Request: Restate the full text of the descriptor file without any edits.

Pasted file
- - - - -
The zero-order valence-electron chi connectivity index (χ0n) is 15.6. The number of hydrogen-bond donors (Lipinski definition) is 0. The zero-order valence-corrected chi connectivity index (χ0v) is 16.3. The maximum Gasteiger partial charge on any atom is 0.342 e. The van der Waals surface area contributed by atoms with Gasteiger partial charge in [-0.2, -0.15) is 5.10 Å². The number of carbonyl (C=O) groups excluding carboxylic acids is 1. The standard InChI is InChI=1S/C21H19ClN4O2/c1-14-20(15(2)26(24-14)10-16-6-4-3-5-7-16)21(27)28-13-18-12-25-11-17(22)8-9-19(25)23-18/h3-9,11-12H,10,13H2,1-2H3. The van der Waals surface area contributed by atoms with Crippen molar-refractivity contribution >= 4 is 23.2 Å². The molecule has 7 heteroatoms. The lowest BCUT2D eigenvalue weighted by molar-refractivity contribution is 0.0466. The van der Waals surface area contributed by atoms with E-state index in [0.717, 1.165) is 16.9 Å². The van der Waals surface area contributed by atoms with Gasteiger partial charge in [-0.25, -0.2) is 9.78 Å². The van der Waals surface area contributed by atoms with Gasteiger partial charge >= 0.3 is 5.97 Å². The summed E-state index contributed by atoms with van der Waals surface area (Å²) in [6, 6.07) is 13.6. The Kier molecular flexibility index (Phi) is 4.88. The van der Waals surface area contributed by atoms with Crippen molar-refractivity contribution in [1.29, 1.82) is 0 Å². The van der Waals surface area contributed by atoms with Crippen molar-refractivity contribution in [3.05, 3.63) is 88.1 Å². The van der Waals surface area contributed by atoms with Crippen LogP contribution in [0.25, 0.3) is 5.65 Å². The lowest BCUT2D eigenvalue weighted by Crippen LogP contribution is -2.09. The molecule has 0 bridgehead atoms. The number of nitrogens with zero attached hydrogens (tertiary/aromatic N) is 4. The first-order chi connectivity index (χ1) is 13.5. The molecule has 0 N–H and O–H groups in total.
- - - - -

The zero-order valence-electron chi connectivity index (χ0n) is 15.6. The number of hydrogen-bond donors (Lipinski definition) is 0. The zero-order valence-corrected chi connectivity index (χ0v) is 16.3. The maximum Gasteiger partial charge on any atom is 0.342 e. The van der Waals surface area contributed by atoms with Gasteiger partial charge in [-0.2, -0.15) is 5.10 Å². The number of carbonyl (C=O) groups excluding carboxylic acids is 1. The standard InChI is InChI=1S/C21H19ClN4O2/c1-14-20(15(2)26(24-14)10-16-6-4-3-5-7-16)21(27)28-13-18-12-25-11-17(22)8-9-19(25)23-18/h3-9,11-12H,10,13H2,1-2H3. The van der Waals surface area contributed by atoms with Crippen molar-refractivity contribution >= 4 is 23.2 Å². The molecule has 7 heteroatoms. The lowest BCUT2D eigenvalue weighted by molar-refractivity contribution is 0.0466. The van der Waals surface area contributed by atoms with E-state index in [0.717, 1.165) is 16.9 Å². The van der Waals surface area contributed by atoms with Gasteiger partial charge in [-0.25, -0.2) is 9.78 Å². The van der Waals surface area contributed by atoms with Gasteiger partial charge >= 0.3 is 5.97 Å². The summed E-state index contributed by atoms with van der Waals surface area (Å²) in [6, 6.07) is 13.6. The Kier molecular flexibility index (Phi) is 4.88. The van der Waals surface area contributed by atoms with Crippen molar-refractivity contribution in [1.29, 1.82) is 0 Å². The van der Waals surface area contributed by atoms with Crippen molar-refractivity contribution in [3.05, 3.63) is 88.1 Å². The van der Waals surface area contributed by atoms with Crippen LogP contribution in [0.25, 0.3) is 5.65 Å². The lowest BCUT2D eigenvalue weighted by Crippen LogP contribution is -2.09. The molecule has 0 bridgehead atoms. The number of nitrogens with zero attached hydrogens (tertiary/aromatic N) is 4. The first-order chi connectivity index (χ1) is 13.5. The molecule has 0 N–H and O–H groups in total.